It’s 3:00 a.m. and you’ve been awakened by a shake. Some dishes in the kitchen may have hit the floor, the dog is barking, and you jump out of bed and rush to the doorway in hopes that the worst of it has passed. This happens quite a bit in areas that sit near fault lines, but how can you get immediate information about not only what happened, but whether or not something more severe is expected to follow?
Believe it or not, there are quite a few resources out there that you can use to get updated, real-time information about earthquakes. Some of them can be accessed through your mobile or desktop browser, while others are accessible through dedicated apps for a little extra functionality.
USGS Earthquake Map
The United States Geological Survey tracks seismic activity as it happens around the world. Residents of the US (and beyond) can check the real-time map for data on current and recent activity including earthquake magnitude, estimated property damage, areas affected, and depth of the source.
It’s perhaps the most robust single resource for anyone interested in finding out what exactly happened at a specific time and place, as well as who exactly would be impacted by the shaking.
USGS is working on an early warning system that’s currently in beta. This system will undoubtedly be made available to the general public through the primary site, so you may want to stay tuned for that.
While eQuakes.info isn’t managed by any single government agency, the data it provides is accurate and very easy to read. The front page includes a list of 5.0+ earthquakes that have occurred in recent history. Clicking on an item brings you to a map pinpointing the location along with aftershocks which have occurred (of magnitude 5.0+) and other useful data.
You don’t get any serious specifics here, but the data is clean and easy to follow if you just want to find out where an earthquake took place and how many people are directly affected.
Useful Twitter Accounts
Twitter is one of the fastest ways to send and receive information about a major event. If an earthquake of significant magnitude takes place in a populated region, you can bet there will be tweets about it very quickly. There are a few Twitter accounts I would recommend following if you live in a region that is prone to more aggressive shaking.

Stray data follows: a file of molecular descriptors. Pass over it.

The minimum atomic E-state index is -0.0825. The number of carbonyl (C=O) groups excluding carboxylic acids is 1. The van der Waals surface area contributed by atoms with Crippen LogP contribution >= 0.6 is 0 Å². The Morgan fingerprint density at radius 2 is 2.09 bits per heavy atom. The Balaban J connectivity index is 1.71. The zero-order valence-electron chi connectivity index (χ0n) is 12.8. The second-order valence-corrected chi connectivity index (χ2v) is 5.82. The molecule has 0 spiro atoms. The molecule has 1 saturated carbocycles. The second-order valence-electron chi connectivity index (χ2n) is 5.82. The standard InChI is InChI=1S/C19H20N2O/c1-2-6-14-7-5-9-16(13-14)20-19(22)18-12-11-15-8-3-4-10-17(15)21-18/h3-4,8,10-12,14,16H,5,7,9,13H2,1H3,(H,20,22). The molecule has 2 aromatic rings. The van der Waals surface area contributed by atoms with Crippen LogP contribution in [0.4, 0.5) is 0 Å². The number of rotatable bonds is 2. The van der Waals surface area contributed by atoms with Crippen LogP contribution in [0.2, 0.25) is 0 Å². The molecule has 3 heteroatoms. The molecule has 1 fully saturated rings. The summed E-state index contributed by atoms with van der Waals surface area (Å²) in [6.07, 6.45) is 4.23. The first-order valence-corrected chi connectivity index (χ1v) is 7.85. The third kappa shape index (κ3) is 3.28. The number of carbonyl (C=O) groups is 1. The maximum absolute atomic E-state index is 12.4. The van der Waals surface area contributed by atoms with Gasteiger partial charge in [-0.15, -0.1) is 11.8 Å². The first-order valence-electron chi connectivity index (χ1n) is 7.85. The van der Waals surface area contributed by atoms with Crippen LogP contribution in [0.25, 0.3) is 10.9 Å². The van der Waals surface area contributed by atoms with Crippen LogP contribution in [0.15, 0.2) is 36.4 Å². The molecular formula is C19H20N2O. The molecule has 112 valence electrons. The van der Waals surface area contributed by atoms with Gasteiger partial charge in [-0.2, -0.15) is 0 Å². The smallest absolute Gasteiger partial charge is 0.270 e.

This Twitter account is managed by the USGS and monitors Twitter in addition to seismic monitors from around the world to deliver immediate information regarding earthquakes that reach a magnitude of 5.5 or above. If Twitter blows up with reports about an earthquake happening in the Los Angeles area, it’ll relay this information along with a count of tweets from that area about the quake. #quake is currently the primary hashtag being used to report shaking in your area.
If you want just the straight seismic information about shaking going on, this is the Twitter account for you. It’s also managed by the USGS and relays immediate data following registered activity at a magnitude of 6.0 and above taking place anywhere in the world. Along with a tweet, you’ll receive a link to a site with more information about the earthquake including estimated property damage and risk to life.
Provided by eQuakes.info, this Twitter account relays information about recent earthquakes of a specific magnitude along with the exact date and time of the occurrence. In order to appear on this account, the shaking has to reach a level of 5.0 or above, so you won’t be bothered by every tiny little shake as it happens.
iOS and Android Apps
There are numerous apps out there that help you report and be alerted to seismic activity as it happens in your area. Below are two of them that could be useful to have on your device (just in case).
Earthquake Alert! — Android
This app has a boatload of useful tools for anyone living in an earthquake-prone area. It can alert you to activity and allow you to send a report to the USGS to help improve early-alert systems being developed. It also includes maps and social media tools to help you become more aware of what’s going on.
Earthquake — iOS
Earthquake, like Earthquake Alert! for Android, is a great all-around app for being alerted to and informed about recent activity in your area. You can set up push alerts as well as find out about tsunamis and other hazards that result from earthquakes. Data sources are numerous, and it’s perhaps the most highly recommended earthquake app I’ve found to date for iOS.
Is there a tool you would recommend for someone in a seismically active area?